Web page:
10. Andrew Cartlidge 19th April 2017 at 3:20 pm

    There are many more important and urgent matters for the FCA to concentrate its energies upon. This is still a sector in which there is too much fraud, too much incompetence and too many insolvencies – with the competent/honest practitioners and their clients still meeting ALL the bills for the FCA’s continued failures in the latter regard. The culprits largely escape responsibility – and in some cases are still left free to ‘phoenix’. UK financial services is a highly competitive market – and if firms are to be competent and work to a high standard, they need to cover their costs and earn profits. What is ‘reasonable’ in the latter regard is simply not a question for the FCA – but they could assist the market by reducing unpredictable and inexorably rising regulatory costs. If the sector is indeed excessively profitable then there is ample scope for less expensive propositions to thrive. Where is the FCA’s evidence that the independent sector is excessively profitable? The fact is that highly personalised advice of the high standard desired by the FCA is very expensive to provide and the costs (and sector profit margins) reflect it. Instead of hand-wringing over the opposite, the FCA should concentrate on driving the fraudsters and the incompetents to the wall – instead of pushing sector costs up with a potentially pointless review. If the vertically integrated firms present challenges in terms of opaque charging, then the FCA should address those with them. The FCA could do far more to control its own extortionate costs and general effectiveness – as a monopoly, it has no need to answer to the market, it profiteers and abuses its monopoly power by over-remunerating its staff. The FCA should be concentrating on the issues it was created to resolve – the pricing of services in a highly competitive market is not one of them. Quality advice costs – ‘cheap’ advice costs less – but clients will get what they pay for and the FCA will not favour the ‘cheap’ version of advice – so it should be careful what it wishes for. More claims on the FSCS – bigger bills for the quality firms and their clients. Regulation at its most effective? In terms of pricing and costs, who is assessing the assessor in terms of value for money?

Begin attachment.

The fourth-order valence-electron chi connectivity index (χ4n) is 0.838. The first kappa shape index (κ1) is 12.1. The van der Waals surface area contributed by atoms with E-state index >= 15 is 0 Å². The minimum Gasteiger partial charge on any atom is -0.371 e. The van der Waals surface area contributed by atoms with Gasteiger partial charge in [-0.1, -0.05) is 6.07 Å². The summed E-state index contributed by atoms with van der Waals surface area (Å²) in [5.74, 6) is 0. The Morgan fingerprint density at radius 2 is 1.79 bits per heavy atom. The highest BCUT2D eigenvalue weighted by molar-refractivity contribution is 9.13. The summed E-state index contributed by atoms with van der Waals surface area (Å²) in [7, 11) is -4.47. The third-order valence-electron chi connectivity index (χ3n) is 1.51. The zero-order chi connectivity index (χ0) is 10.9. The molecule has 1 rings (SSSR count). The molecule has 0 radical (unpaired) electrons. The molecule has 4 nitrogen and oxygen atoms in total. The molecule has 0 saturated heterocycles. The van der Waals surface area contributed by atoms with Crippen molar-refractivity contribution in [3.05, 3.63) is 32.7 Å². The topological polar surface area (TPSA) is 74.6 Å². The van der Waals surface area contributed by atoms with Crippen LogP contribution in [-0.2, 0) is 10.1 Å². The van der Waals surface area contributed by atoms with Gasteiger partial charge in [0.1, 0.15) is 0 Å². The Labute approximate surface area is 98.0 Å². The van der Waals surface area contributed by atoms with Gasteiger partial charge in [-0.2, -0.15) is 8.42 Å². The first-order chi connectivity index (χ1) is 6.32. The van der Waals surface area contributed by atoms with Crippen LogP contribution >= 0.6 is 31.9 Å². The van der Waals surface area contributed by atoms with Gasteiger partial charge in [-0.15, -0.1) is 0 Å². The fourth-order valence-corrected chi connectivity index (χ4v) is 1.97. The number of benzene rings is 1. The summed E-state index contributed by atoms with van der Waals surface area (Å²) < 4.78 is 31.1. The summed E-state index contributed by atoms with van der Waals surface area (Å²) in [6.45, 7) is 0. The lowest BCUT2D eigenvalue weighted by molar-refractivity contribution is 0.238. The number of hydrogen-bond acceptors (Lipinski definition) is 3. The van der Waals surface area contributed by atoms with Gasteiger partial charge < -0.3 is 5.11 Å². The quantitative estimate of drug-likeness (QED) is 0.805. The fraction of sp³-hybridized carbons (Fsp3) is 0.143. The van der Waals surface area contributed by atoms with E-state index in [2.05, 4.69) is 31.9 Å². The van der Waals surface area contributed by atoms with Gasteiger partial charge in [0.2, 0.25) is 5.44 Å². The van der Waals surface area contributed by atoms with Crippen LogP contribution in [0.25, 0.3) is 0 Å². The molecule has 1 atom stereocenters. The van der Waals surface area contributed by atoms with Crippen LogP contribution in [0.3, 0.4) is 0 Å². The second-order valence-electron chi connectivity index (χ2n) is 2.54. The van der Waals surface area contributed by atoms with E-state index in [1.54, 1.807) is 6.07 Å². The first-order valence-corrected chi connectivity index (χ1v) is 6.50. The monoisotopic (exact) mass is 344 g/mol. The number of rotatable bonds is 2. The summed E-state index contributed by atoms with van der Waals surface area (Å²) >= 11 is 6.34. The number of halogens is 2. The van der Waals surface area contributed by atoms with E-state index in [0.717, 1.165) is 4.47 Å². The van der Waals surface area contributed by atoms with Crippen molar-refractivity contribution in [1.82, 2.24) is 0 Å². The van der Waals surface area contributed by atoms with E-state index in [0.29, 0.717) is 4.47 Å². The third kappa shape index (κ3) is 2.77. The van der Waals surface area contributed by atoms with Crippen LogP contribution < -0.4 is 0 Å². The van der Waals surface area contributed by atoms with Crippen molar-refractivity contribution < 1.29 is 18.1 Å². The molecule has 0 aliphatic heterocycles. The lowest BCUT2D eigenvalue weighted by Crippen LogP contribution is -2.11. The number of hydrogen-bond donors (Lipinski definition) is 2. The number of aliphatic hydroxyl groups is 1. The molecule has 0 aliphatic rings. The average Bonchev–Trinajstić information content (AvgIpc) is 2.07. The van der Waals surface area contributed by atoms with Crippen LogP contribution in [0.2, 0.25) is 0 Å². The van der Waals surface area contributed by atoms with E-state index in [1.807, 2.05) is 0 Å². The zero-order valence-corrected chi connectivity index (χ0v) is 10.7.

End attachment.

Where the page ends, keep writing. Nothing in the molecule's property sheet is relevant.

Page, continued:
• To answer your final question, the answer is nobody, an issue I have flagged many times but on which none of our supposedly representative bodies appear to be making any efforts. At all. The TSC tries from time to time to challenge the FCA on this and other issues but it has no powers of enforcement. Hence my description of Andrew Tyrie as an impotent poseur. The FCA knows this and effectively thumbs its nose at the Committee or, as did Sheila Nicoll when appearing before it back in March 2011 alongside Hector Sants, merely smirks contemptuously. We need a regulator of the regulator so that it cannot, as it regularly does, ride roughshod over anyone or any body which dares to try to stand in its way. APFA’s claims to “hold the regulator to account” are nothing but a wet dream.

  11. I’m not in total agreement about just publishing fees on a web site. As others have said there is too much wriggle room.

    Perhaps my own method may ring a bell. I always stated that the first meeting didn’t bear a charge. The purpose of the meeting was two fold. The prospective client got to ‘interview’ me to ensure they found me satisfactory. For my part I also wanted to establish that I actually wanted them as a client. But my main purpose was to see what is was they required of me. Once that was established and the various details recorded that was the end of the meeting. After which I would write to the client. I would tell them what I would do, how long I thought it would take and the cost – as a fixed fee. If I miscalculated and I took longer tough on me. If I sailed through it more easily that anticipated – that was tough luck on them. But we both knew exacctly what we were in for. Additionally the costs of any fund management or platform was also mentioned as was the option of an ongoing service from me and how much that would cost. Perhaps I may have missed something but I really don’t see how I could have been more transparent. If the client wanted to proceed then they had to return and sign the pre-populated engagement letter, spelling out all the charges. So no pressure on the client. Once that was received that we cold progress.